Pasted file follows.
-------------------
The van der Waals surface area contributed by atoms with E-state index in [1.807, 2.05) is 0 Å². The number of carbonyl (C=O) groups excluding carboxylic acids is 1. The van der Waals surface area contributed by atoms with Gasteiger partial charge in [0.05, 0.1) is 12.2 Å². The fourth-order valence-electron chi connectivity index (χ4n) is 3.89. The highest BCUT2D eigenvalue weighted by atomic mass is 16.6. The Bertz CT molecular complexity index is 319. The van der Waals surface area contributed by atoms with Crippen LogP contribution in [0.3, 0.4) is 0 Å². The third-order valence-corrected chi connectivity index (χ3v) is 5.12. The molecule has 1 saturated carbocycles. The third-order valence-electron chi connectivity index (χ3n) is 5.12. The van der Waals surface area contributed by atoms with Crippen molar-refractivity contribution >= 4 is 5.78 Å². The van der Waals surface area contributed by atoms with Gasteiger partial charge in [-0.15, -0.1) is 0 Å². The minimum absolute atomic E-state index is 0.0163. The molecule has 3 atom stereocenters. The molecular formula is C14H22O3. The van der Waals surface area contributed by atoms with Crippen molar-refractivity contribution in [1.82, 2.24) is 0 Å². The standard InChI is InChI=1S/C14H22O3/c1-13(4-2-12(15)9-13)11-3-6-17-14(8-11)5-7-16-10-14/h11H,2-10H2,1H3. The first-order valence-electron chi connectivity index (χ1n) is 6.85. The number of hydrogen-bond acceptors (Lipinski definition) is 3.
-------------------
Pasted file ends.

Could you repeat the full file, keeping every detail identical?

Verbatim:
The van der Waals surface area contributed by atoms with E-state index in [1.807, 2.05) is 0 Å². The number of carbonyl (C=O) groups excluding carboxylic acids is 1. The van der Waals surface area contributed by atoms with Gasteiger partial charge in [0.05, 0.1) is 12.2 Å². The fourth-order valence-electron chi connectivity index (χ4n) is 3.89. The highest BCUT2D eigenvalue weighted by atomic mass is 16.6. The Bertz CT molecular complexity index is 319. The van der Waals surface area contributed by atoms with Crippen LogP contribution in [0.3, 0.4) is 0 Å². The third-order valence-corrected chi connectivity index (χ3v) is 5.12. The molecule has 1 saturated carbocycles. The third-order valence-electron chi connectivity index (χ3n) is 5.12. The van der Waals surface area contributed by atoms with Crippen molar-refractivity contribution >= 4 is 5.78 Å². The van der Waals surface area contributed by atoms with Gasteiger partial charge in [-0.15, -0.1) is 0 Å². The minimum absolute atomic E-state index is 0.0163. The molecule has 3 atom stereocenters. The molecular formula is C14H22O3. The van der Waals surface area contributed by atoms with Crippen molar-refractivity contribution in [1.82, 2.24) is 0 Å². The standard InChI is InChI=1S/C14H22O3/c1-13(4-2-12(15)9-13)11-3-6-17-14(8-11)5-7-16-10-14/h11H,2-10H2,1H3. The first-order valence-electron chi connectivity index (χ1n) is 6.85. The number of hydrogen-bond acceptors (Lipinski definition) is 3.